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John DOWLAND (1563?-1626)
Dowland's Tears: Lute Music Volume 2
Lacrimae Pavan [5.24]; Galliard to Lacrimae [2.41]; Pavan (P16) [5.13]; The Earl of Essex His Galliard [1.54]; Pavan (P18) [5.40]; Mr.Giles Hobie’s Galliard [1.55]; Dowland’s Tears (I saw my lady weep arr. North) [2.09]; Sir Henry Umpton’s Funeral [5.56]; Sir John Langton’s Pavan [5.48]; Langton’s Galliard [2.37]; Piper’s Pavan [5.16]; Captain Digorie Piper’s Galliard [1.54]; Dowland’s Adieu (P30) [4.58]; Galliard (P30) [1.59]; Mignarda (Henry Noel’s Galliard) [3.00]; Lacrimae (alternative version) [5.15]; Semper Dowland Semper Dolens [4.24]
Nigel North (lute)
rec. St.John’s Chrysostum Church, Newmarket, Ontario, Canada, 16-19 June 2005. DDD
NAXOS 8.557862 [66.03]



That John Dowland was the greatest English song and lute composer of his period no one would doubt. His five books of songs attest to a greater variety of composition than he is often given credit for.
 
He was an almost exact contemporary of Shakespeare and was born in London. During his service in Paris to the English Ambassador in the 1580s he converted to Roman Catholicism. On the other hand it now seems that Shakespeare had been born into a Roman Catholic family. This helped Dowland as he travelled throughout Europe especially to Catholic lands; certainly it did not help him in his home country. He even worked in Denmark for eight years for that amazingly musical monarch King Christian IV, before being forced to move on in 1606. He did not return to London until 1612, and by then he seems to have lost the impetus and inspiration to compose.
 
His compositions were published within a span of only fifteen years but many will no doubt date back to the sunnier times of the 1580s.
 
The second Book of 1600 has twenty-two songs but the best known at the time and the most iconic is called ‘Lachrymae or Seven Teares’ better known as ‘Flow my tears’ often heard for viol consort. This most beautiful of songs opens the disc as a typical Pavan. The Pavan form is generally of three sections in slightly contrasting keys; what we would call major and minor. Each section is repeated with the repeat gently ornamented. Probably these ornaments were improvised. and Nigel North does this with discretion. The ‘Lacrimae Pavan’ has the famous falling motif at the beginning. This influenced much other music of the period. The Pavan (P16) begins in such a way.
 
The same collection of 1600 also included the wonderful ‘I saw my Lady weep’ arranged here by Nigel North as a lute solo. From now on the motto which Dowland attaches to himself ‘Semper Dowland Semper Dolens’ (always Dowland always sad) seems to hold sway. This wonderful piece ends the CD in sombre mood.
 
In between these publications, by 1603, a sombre period had fallen over the country. It had seen the death of the Queen and of that most Elizabethan of composers Thomas Morley. As well as a withdrawn sadness there is also a mood of inescapable serenity. Much later Dowland was to follow up the collection with two autumnal anthologies ‘A Musical Banquet’ of 1610 and ‘A Pilgrim’s Solace’ - his last publication of 1612. The Mignarda Galliard, which is also known as the song ‘Shall I strive with words to move’, also appears here in a lute arrangement.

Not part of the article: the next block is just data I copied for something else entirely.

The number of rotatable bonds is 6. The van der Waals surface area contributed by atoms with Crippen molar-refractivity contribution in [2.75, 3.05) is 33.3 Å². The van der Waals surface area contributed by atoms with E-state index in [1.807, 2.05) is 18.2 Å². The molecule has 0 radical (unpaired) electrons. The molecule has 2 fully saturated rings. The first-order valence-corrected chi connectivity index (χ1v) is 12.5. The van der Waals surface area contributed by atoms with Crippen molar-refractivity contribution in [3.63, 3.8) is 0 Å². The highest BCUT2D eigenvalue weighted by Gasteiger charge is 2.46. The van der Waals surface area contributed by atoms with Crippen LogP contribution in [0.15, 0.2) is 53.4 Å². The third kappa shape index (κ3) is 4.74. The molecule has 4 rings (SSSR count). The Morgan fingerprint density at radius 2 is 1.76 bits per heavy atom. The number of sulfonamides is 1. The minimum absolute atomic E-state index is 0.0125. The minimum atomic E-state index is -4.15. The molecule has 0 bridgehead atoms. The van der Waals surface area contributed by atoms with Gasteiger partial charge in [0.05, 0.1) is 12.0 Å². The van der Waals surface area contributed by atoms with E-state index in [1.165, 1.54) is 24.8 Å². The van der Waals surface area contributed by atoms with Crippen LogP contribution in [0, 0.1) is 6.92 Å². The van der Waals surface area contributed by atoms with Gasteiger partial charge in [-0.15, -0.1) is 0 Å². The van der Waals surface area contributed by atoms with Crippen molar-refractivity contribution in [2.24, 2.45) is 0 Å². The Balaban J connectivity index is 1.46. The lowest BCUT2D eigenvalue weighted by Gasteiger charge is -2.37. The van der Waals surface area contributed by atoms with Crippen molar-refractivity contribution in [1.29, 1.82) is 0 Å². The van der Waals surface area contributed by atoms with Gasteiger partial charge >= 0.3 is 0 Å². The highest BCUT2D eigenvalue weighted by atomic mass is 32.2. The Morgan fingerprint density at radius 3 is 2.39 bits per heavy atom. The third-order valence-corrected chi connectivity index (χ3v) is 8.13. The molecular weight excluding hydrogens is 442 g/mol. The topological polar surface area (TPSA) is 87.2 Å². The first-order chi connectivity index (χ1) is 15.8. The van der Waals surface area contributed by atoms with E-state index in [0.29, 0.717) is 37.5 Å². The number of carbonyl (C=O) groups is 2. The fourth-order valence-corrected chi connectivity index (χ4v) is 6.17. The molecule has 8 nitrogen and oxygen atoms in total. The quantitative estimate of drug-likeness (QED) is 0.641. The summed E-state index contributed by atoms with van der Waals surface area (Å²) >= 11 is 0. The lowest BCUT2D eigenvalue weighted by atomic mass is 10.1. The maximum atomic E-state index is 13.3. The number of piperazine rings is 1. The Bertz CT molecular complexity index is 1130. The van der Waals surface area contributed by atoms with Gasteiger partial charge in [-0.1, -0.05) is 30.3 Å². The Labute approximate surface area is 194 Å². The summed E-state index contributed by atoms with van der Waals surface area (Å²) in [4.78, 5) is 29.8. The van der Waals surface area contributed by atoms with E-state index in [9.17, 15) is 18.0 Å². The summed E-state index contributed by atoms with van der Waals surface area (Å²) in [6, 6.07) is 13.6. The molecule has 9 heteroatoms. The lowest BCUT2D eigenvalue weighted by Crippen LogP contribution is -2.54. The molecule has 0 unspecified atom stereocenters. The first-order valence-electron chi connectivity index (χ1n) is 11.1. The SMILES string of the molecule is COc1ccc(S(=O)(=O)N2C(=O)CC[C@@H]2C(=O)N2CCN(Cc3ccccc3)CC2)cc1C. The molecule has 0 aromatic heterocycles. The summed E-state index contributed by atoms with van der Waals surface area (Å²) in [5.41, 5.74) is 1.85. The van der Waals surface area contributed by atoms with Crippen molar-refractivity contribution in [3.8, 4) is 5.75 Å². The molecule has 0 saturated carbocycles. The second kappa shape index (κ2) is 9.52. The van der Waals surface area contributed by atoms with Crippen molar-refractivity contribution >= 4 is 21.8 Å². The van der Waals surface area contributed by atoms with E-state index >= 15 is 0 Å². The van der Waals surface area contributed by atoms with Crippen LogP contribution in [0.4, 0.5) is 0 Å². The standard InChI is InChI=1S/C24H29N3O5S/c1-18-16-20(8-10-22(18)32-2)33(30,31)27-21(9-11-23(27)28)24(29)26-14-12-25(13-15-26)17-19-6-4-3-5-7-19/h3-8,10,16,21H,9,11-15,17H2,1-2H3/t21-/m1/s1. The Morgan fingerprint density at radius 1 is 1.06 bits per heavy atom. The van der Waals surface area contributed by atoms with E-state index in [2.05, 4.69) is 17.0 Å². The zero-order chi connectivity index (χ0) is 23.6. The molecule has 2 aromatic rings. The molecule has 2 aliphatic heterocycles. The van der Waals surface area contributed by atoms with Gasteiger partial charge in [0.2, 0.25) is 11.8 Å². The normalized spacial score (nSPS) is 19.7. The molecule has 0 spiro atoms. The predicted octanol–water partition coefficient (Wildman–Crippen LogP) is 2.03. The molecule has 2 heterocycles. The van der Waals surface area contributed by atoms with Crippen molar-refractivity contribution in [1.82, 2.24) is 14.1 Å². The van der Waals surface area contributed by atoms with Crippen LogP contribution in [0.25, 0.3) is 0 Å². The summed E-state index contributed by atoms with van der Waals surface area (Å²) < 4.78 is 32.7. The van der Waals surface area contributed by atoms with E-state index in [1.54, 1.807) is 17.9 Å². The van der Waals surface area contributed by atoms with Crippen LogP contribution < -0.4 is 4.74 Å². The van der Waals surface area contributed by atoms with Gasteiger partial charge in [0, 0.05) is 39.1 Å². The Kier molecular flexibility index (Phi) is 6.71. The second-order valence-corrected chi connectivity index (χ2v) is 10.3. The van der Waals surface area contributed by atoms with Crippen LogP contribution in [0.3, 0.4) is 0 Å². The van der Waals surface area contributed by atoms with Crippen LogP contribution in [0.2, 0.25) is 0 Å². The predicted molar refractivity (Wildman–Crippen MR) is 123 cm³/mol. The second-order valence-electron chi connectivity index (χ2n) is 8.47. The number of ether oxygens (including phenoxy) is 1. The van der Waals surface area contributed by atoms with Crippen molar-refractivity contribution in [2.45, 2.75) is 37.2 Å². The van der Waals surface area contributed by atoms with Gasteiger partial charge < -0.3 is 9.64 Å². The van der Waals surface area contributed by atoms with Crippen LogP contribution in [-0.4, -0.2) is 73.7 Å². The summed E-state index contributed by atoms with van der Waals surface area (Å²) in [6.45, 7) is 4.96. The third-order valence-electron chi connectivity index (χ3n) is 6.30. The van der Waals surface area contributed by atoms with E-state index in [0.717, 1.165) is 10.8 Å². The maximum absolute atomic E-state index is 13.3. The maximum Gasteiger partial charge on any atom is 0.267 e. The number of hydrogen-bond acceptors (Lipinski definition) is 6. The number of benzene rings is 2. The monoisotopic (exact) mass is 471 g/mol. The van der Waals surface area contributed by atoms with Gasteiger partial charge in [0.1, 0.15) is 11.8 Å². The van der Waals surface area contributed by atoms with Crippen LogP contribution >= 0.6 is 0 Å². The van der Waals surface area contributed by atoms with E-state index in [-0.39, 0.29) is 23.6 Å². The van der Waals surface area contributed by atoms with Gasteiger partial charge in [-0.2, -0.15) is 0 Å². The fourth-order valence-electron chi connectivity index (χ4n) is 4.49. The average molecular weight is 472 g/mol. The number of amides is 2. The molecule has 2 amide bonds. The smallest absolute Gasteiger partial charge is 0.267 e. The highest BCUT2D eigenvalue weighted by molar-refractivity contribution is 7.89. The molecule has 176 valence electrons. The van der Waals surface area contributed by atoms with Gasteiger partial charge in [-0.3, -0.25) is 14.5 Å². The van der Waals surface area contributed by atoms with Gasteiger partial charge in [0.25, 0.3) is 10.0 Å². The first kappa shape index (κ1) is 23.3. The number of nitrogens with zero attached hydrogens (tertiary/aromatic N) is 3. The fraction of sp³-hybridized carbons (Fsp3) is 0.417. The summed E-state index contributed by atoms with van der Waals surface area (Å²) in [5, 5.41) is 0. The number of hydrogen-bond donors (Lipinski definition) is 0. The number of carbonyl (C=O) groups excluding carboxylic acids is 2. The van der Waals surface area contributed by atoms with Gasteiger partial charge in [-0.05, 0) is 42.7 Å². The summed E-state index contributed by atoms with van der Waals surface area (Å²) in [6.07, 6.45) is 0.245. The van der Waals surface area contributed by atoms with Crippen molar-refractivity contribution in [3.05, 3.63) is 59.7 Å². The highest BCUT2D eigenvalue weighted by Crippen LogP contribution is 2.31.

Nigel North on this his second CD - the first concentrated on Fantasias - in the proposed complete Dowland Lute music has paired Pavans and Galliards. At least that was his intention. However, as he states in his excellent and fascinating booklet note Dowland wrote more Pavans than Galliards. His wonderful collection ‘Lacrimae or Seven Teares’ consists entirely of Pavans. North writes, “my solution was to make seven pairs of Pavans’ (for this CD) and Galliards and to make the emphasis on Melancholy, with more lightness from the Galliards”. Proportionately there remains a predominance of slow music as the Galliards are short. That said, Nigel North is a master of the expressive art of lute playing so there is rarely a dull moment. Mostly the recording aids him, but it’s a good idea to put up the volume more than usual. He is not as closely microphoned as on some lute recordings and does not have such an immediacy of presence.
 
Let’s consider a few other highlights. The melancholy ‘Dowland’s Adieu’ - perhaps written for the composer’s leave-taking of the court of King Christian - is a Pavan and not often recorded. It might have been a good idea to have ended the CD with it.
 
The Earl of Essex’s Galliard is also known as the ‘Battle Galliard’. Essex was executed in early 1600 so the piece comes from the years (c.1598) of his greater popularity at Court. It is in triple time and its famous fanfare opening is strong and memorable. ‘Captain Digorie Piper’s Galliard’ is also known as ‘If my complaints could passions move’. Published in the First Book of Songs of 1597, it can also be found in the Fitzwilliam Virginal Book arranged by John Bull. Its upward yearning opening is unforgettable.
 
Incidentally the P stands for the main editor of Dowland, Diana Poulton who has also written extensively on the composer. Where a piece does not have a name she has allotted it a number.
 
Altogether this disc is an excellent follow-up to the first. Nigel North competes with any other lutenist who has tackled this repertoire. At Naxos’s excellent price this surely cannot be resisted.

Gary Higginson
 
see also review by Robert Hugill

 



 


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